Biodiversity and Biological Resource Biodiversity has been defined under Section 2(b) of the Act as “the variability among living organisms from all sources and the ecological complexes of which they are part, and includes diversity within species or between species and of eco-systems”. The Act also defines, Biological resources as “plants, animals and micro-organisms or parts thereof, their genetic material and by-products (excluding value-added products) with actual or potential use or value, but does not include human genetic material.”

National Biodiversity Authority and State Biodiversity Boards The National Biodiversity Authority (NBA) is a statutory autonomous body, headquartered in Chennai, under the Ministry of Environment and Forests, Government of India established in 2003 to implement the provisions under the Act. State Biodiversity Boards (SBB) have been created in 28 States along with 31,574 Biological management committees (for each local body) across India.

Question 4.
How has a software patent been defined? Briefly discuss some of the important issues concerning software patents.
A software patent is generally defined as a patent that protects some programming technique. The Foundation for a Free Information Infrastructure (FFII) has defined a software patent as being a patent on any performance of a computer realized by means of a computer program.
The important issues concerning software patenting are as follows:

  • Whether software patents should be allowed, and if so, where the boundary between patentable and non-patentable software should lie;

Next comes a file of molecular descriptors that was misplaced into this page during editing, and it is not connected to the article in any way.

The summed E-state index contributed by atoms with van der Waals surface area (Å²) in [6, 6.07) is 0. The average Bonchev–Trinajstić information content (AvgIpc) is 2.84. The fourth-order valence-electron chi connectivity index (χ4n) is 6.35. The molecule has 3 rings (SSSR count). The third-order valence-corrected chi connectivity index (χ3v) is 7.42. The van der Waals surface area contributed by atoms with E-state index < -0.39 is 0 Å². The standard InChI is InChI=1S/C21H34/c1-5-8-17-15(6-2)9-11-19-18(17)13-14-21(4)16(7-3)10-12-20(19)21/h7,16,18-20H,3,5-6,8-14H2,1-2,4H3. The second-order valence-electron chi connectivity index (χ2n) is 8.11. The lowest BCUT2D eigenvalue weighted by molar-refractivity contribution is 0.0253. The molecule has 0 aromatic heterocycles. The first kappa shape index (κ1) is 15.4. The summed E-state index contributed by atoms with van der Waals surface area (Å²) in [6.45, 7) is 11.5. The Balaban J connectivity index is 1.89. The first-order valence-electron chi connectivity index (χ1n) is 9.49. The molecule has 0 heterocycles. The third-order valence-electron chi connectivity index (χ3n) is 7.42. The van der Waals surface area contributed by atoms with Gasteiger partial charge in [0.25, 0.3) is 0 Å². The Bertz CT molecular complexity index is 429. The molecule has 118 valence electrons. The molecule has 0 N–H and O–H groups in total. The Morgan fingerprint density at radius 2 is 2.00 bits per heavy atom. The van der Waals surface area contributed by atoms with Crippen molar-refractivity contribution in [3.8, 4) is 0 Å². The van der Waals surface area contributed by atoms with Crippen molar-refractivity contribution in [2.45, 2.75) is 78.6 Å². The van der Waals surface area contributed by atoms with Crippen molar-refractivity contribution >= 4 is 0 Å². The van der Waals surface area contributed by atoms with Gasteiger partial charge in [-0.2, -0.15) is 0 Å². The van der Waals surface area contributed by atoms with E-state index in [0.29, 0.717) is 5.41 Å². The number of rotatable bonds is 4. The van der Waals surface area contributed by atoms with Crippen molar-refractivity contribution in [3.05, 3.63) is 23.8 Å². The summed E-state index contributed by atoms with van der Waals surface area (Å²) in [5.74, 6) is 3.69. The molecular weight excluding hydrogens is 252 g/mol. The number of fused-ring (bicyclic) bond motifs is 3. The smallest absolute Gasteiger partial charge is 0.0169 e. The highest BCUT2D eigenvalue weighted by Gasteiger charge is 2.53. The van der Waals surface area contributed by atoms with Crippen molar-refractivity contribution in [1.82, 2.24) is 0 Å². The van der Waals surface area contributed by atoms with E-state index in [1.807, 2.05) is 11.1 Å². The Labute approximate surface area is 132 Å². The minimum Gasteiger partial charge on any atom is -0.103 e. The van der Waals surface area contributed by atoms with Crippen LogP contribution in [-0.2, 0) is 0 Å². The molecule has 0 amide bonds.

• Whether the invention step and non-obviousness requirement is applied too loosely to software; and
  • Whether patents covering software discourage, rather than encourage, innovation.

Question 5.
Discuss the criteria of patentability of software in India.
The criteria of patentability of software in India are:

  • They are man-made;
  • They were products of human manipulation and thereof considered similar to any other invention;
  • They had a specified industrial application.

Question 6.
How is the requirement of sufficiency of disclosure met in the case of micro-organisms?
In the case of micro-organisms sufficiency of disclosure is very important. The Patent Act, 1970 stipulates that a sufficient and clear description of the invention should be given. The Act or the Rule, does not stipulate any condition or procedure to meet the requirement of sufficiency of disclosure in the case of inventions involving the use of biological material, which are very difficult to describe.

CS Professional Intellectual Property Rights Laws and Practices Notes